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In English, there's no difference in the way the following two sentences are structured:
- I saw the tree.
- I saw Teresa.
But in the Spanish equivalent, there's an obvious difference:
- Vi el árbol.
- Vi a Teresa.
The difference is a one-letter word - a - but it's an essential one to learn. Known as the personal a, the short preposition is used to precede direct objects when those objects are people. Although a is usually translated as "to," the personal a normally isn't translated into English.
The First Rule of the Personal A
The basic rule is a simple one: The a precedes the mention of a specific person or persons used as a direct object, and (except in some rare cases where it's used for clarification) it is not used in other cases. Some simple examples:
- Levantó la taza. (He lifted the cup.)
- Levantó a la muchacha. (He lifted the girl.)
- Oigo la orquestra. (I hear the orchestra.)
- Oigo a Taylor Swift. (I hear Taylor Swift.)
- Recuerdo el libro. (I remember the book.)
- Recuerdo a mi abuela. (I remember my grandmother.)
- No conozco tu ciudad. (I don't know your city.)
- No conozco a tu padre. (I don't know your father.)
- Quiero comprender la lección. (I want to understand the lesson.)
- Quiero comprender a mi profesora. (I want to understand my teacher.)
The a is not used if the object doesn't refer to anyone specific:
- Conozco a dos carpinteros. (I know two carpenters.)
- Necesito dos carpinteros. (I need two carpenters.)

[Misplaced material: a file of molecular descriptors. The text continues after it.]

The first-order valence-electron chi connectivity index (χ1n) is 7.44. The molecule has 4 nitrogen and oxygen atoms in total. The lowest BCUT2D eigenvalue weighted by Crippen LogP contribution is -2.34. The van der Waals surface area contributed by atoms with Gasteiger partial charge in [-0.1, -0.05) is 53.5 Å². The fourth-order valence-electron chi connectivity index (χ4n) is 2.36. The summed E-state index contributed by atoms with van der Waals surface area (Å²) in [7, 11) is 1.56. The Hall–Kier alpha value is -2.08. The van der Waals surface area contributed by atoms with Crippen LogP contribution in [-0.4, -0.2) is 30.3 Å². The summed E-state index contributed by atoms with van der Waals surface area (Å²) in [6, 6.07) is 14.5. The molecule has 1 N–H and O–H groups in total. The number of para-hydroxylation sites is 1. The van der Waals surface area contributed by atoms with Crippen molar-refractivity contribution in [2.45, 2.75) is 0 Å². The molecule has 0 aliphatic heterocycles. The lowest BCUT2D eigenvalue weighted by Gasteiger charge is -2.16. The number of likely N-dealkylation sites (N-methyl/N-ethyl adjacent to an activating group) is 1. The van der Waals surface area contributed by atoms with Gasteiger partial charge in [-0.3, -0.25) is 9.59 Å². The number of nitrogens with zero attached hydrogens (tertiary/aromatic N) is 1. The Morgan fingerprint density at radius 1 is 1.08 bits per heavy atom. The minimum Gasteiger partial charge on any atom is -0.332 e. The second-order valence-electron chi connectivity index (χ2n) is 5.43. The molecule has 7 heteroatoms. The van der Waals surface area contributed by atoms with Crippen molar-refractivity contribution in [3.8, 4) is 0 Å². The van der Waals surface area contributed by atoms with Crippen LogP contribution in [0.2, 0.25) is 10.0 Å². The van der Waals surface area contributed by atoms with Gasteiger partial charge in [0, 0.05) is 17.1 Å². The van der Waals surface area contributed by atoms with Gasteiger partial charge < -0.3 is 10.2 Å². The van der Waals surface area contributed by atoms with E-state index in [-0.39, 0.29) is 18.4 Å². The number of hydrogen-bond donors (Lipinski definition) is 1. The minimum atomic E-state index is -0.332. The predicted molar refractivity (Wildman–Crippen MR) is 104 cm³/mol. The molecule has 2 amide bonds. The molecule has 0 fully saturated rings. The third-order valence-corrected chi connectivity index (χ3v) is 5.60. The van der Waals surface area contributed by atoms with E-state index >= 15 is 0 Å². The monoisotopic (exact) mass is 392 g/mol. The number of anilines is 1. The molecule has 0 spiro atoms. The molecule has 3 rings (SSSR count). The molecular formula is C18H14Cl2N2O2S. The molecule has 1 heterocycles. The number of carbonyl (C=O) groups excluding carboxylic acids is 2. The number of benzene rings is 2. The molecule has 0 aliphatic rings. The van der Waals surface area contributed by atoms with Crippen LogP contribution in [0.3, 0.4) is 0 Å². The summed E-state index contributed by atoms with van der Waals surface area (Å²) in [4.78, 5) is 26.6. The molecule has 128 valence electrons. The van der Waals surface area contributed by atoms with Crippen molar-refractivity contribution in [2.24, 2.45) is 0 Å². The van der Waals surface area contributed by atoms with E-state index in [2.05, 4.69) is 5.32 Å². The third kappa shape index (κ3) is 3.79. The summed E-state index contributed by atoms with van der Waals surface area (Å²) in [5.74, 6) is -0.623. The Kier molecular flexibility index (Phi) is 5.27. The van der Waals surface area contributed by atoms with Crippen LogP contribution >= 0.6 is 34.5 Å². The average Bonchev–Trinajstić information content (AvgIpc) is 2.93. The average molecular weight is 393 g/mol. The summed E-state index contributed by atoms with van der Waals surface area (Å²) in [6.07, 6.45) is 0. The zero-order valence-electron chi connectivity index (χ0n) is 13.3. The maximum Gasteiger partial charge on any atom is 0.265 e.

Keep in mind that a is a very common preposition with a variety of translations. The basic rule here pertains to its use preceding a direct object, not in the numerous other cases where a preposition is called for.
Although the basic rule is quite simple, there are a few exceptions (aren't there always?), and even an exception to an exception.
Key Takeaways: The Personal A in Spanish
- The personal a is used in Spanish before direct objects.
- The personal a is generally used when the direct object is a person, or an animal or thing that is thought of as a having personal qualities.
- Although in other contexts a is the equivalent of the English "to," the personal a is usually not translated to English.
With certain pronouns: This is really more of a clarification rather than an exception. When used as direct objects, the pronouns alguien (somebody), nadie (nobody) and quién (whom) require the personal a. So do alguno (some) and ninguno (none) when referring to people.
- No veo a nadie. (I don't see anyone.)
- Quiero golpear a alguien. (I want to hit somebody.)
- ¿A quién pertenece esta silla? (Whose chair is this?)
- ¿Taxis? No vi ningunos. (Taxis? I didn't see any.)
- ¿Taxistas? No vi a ningunos. (Taxi drivers? I didn't see any.)
Pets: Many pet owners think of their animals as people, and so does Spanish grammar, so the personal a is used. But the a isn't used with ordinary animals.
- Veo a mi perro, Ruff. (I see my dog, Ruff.)
- Veo tres elefantes. (I see three elephants.)
Personification: A country or object can be personified, that is it can be treated as if it were a person. Use of the personal a often implies some sort of a personal relationship, such as an emotional attachment, with the noun personified.
- Yo extraño mucho a Estados Unidos. (I very much miss the United States.)
- Abracé a la muñeca a causa de era mi amiga. (I hugged the doll, for she was my friend.)
With tener: Generally, the a is not used after tener.
- Tengo tres hijos y una hija. (I have three sons and a daughter.)
- No tengo jardinero. (I don't have a gardener.)
Exceptions to an Exception
After tener: The personal a is used after tener when it is used in the sense to physically hold someone or to have someone somewhere.
- Tengo a mi hijo en los brazos. (I have my son in my arms.)
- Tengo a mi hija en el pesebre, I have my daughter in the crib.
The personal a can also be used after tener when its usage suggests a particularly close or emotional relationship.
- Cuando estoy triste y necesito hablar, tengo a mis amigos. (When I am sad and need to talk, I have my friends.)
- Tengo amigos. (I have friends.)